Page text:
Ms. Malaklou: "Much of the emphasis on this 'innocence' has ignored the gender and racial prejudice of the March 13 party. If nothing else, Nifong is holding the lacrosse players accountable for that, and as a woman at Duke who knows just how much these men get away with, I'm thankful."
THAT'S THE DANGER!
Ms. Malaklou really is "thankful" that a prosecutor is misusing his power to punish the Duke Three for alleged gender and racial prejudice by prosecuting them on bogus rape, kidnapping and sexual assault charges.
There ARE people who would use the criminal justice system to punish sexism and.or racism real or imagined, regardless of the facts and the law, to serve a supposedly "higher purpose."
The men's lacrosse team had a party with female strippers, and the women's lacrosse team had a party with male strippers. I don't approve of either. I wouldn't call it progress for the women's team, but to the politically correct, it may well be viewed as "good." Regardless, such parties are not illegal in Durham and no bogus charges should be trumped up as a result of them.
Ms. Malaklou: "Perhaps that's Cheshire problem--he's got a woman, and he doesn't have the fear of rape. A rape may not have occurred on March 13, but as a woman on Duke's campus, as a woman's studies major and as an activist for survivors of sexual assault, I assure Mr. Cheshire that these men are not innocent, not are they upstanding citizens of Duke or Durham law."
Unfortunately, Ms. Malaklou is a shameless defamer. Fortunately, Ms. Malaklou does not get to decide whether the Duke Three should be convicted or acquitted.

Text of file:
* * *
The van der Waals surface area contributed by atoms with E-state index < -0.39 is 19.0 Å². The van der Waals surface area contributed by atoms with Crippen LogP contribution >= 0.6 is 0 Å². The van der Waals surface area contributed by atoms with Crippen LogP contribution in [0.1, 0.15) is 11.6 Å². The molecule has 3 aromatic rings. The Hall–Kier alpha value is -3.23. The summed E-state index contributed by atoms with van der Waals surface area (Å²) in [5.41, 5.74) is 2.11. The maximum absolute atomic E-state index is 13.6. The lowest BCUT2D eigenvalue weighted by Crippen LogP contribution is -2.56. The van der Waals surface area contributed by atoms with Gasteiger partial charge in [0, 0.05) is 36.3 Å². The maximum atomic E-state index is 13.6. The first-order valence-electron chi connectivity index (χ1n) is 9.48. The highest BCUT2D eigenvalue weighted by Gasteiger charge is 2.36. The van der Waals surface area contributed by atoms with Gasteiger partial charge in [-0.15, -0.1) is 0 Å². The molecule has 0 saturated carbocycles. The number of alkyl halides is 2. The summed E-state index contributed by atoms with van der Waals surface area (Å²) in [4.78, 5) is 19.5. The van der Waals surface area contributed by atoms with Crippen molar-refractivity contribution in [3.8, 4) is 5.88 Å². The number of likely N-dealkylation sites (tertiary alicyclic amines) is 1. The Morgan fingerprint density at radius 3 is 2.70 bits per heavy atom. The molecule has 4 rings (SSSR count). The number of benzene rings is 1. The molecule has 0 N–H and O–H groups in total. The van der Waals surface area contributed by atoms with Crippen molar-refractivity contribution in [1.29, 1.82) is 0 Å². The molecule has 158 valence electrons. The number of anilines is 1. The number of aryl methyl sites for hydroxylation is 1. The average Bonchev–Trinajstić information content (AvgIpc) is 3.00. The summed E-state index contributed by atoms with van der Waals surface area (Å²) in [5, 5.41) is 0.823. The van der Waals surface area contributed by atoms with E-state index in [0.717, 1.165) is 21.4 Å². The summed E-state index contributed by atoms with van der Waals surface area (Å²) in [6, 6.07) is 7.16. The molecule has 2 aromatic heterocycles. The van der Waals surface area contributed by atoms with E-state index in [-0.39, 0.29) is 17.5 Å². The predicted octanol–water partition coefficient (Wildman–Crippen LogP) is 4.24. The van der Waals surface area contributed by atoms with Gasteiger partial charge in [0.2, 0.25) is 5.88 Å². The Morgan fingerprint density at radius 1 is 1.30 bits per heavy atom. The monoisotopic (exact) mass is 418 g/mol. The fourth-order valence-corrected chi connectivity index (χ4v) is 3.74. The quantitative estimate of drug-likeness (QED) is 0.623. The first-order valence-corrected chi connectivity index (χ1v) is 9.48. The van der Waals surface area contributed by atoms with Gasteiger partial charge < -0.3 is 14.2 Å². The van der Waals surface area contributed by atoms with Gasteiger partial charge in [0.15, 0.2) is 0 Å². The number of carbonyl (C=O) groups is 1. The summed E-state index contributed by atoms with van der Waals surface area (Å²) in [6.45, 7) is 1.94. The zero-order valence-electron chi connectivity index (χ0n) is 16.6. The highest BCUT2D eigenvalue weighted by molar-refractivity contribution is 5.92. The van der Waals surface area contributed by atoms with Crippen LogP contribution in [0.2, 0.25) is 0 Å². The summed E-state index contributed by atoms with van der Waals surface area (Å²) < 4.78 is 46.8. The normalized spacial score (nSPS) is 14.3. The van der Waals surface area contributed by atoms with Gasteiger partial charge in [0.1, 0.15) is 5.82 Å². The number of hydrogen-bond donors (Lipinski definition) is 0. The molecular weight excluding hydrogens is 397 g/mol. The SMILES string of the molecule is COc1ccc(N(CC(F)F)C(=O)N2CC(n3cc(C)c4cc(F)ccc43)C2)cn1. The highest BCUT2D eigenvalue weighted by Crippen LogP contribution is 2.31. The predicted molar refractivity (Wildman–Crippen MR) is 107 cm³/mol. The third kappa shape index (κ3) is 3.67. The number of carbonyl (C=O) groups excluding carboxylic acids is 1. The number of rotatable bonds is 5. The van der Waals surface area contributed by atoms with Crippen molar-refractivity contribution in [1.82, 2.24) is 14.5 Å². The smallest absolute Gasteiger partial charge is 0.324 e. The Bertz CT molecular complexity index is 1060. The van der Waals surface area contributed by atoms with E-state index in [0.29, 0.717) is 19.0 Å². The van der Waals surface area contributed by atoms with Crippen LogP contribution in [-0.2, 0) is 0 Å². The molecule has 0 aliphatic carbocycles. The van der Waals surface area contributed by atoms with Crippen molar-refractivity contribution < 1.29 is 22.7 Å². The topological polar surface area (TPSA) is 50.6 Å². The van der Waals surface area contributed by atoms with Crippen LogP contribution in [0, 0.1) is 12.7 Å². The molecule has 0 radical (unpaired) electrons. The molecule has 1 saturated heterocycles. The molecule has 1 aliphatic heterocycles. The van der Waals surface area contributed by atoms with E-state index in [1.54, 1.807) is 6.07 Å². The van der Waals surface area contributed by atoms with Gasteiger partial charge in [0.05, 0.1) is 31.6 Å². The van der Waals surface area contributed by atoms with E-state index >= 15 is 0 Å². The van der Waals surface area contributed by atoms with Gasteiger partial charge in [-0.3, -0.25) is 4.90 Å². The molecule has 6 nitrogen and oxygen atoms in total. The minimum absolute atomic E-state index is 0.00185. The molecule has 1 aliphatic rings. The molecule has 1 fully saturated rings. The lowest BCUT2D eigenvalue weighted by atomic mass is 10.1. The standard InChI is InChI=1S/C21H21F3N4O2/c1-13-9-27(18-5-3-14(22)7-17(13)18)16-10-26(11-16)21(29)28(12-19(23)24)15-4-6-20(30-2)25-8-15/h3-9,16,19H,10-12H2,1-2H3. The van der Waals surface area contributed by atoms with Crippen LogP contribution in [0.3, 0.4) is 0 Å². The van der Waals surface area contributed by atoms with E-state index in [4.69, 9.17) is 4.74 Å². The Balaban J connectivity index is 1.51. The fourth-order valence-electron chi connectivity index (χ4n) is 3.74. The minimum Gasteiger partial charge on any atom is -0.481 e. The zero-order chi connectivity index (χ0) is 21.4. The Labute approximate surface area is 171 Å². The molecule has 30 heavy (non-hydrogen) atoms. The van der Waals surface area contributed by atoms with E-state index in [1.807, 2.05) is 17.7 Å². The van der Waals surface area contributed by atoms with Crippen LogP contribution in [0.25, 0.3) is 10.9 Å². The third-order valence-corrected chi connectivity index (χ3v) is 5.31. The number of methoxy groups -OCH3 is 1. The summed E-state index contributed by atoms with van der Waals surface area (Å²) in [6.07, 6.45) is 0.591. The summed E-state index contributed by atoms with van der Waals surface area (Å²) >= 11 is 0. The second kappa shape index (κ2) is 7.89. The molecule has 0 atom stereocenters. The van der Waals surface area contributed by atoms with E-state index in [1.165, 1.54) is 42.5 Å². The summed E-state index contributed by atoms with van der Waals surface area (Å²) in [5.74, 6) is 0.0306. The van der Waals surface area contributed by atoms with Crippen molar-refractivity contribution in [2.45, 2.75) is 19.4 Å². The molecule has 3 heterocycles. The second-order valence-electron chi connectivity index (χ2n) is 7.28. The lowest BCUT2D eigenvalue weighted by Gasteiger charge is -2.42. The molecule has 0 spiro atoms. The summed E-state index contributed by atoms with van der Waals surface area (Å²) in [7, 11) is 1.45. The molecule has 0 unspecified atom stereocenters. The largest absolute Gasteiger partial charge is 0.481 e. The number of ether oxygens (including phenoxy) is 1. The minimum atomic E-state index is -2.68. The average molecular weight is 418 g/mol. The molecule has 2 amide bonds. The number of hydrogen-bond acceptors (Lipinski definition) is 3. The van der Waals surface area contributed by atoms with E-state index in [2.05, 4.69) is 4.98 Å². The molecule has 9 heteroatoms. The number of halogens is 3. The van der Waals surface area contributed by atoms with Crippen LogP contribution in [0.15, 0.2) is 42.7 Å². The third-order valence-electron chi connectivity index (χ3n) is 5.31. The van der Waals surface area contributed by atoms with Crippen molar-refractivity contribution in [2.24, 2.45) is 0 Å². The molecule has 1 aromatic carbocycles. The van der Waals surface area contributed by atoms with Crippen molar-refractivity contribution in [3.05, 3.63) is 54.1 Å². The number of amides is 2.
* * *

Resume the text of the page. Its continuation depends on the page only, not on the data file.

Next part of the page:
Ms. Malaklou: "As unethical as it is for Nifong to 'take over the role of lead investigator from the police and then refuse to view exculpatory evidence,' it is just as unethical for Cheshire to present his defendant, David Evans, or his lacrosse friends as innocent victims."
When it comes to rape, kidnapping and sexual assault, each of the members of the 2006 Duke University Men's Lacrosse Team is innocent. When it comes to representing Mr. Evans, Mr. Cheshire has done so ethically. When it comes to the law and legal ethics, Ms. Malaklou is woefully ignorant.
Mr. Malaklou: "If things went the 'right' and 'just' way, as Cheshire argues they should have, the lacrosse players would be quickly excused of their actions. Nifong might not be in the right, legally, but that doesn't mean he's not doing the right thing."
Innocent people don't need to be "excused."
Ms. Malaklou apparently thinks that prosecutorial abuse is "the right thing" in the Duke case.
Ms. Malaklou: "And here's why: Very rarely are the Duke lacrosse players not drinking or partying, and true to Duke's motto of 'Work hard, play hard,' it is understood and accepted at Duke that what happens under a drunken stupor is excusable, and forgivable the next morning,"
Drinking and partying are NOT crimes.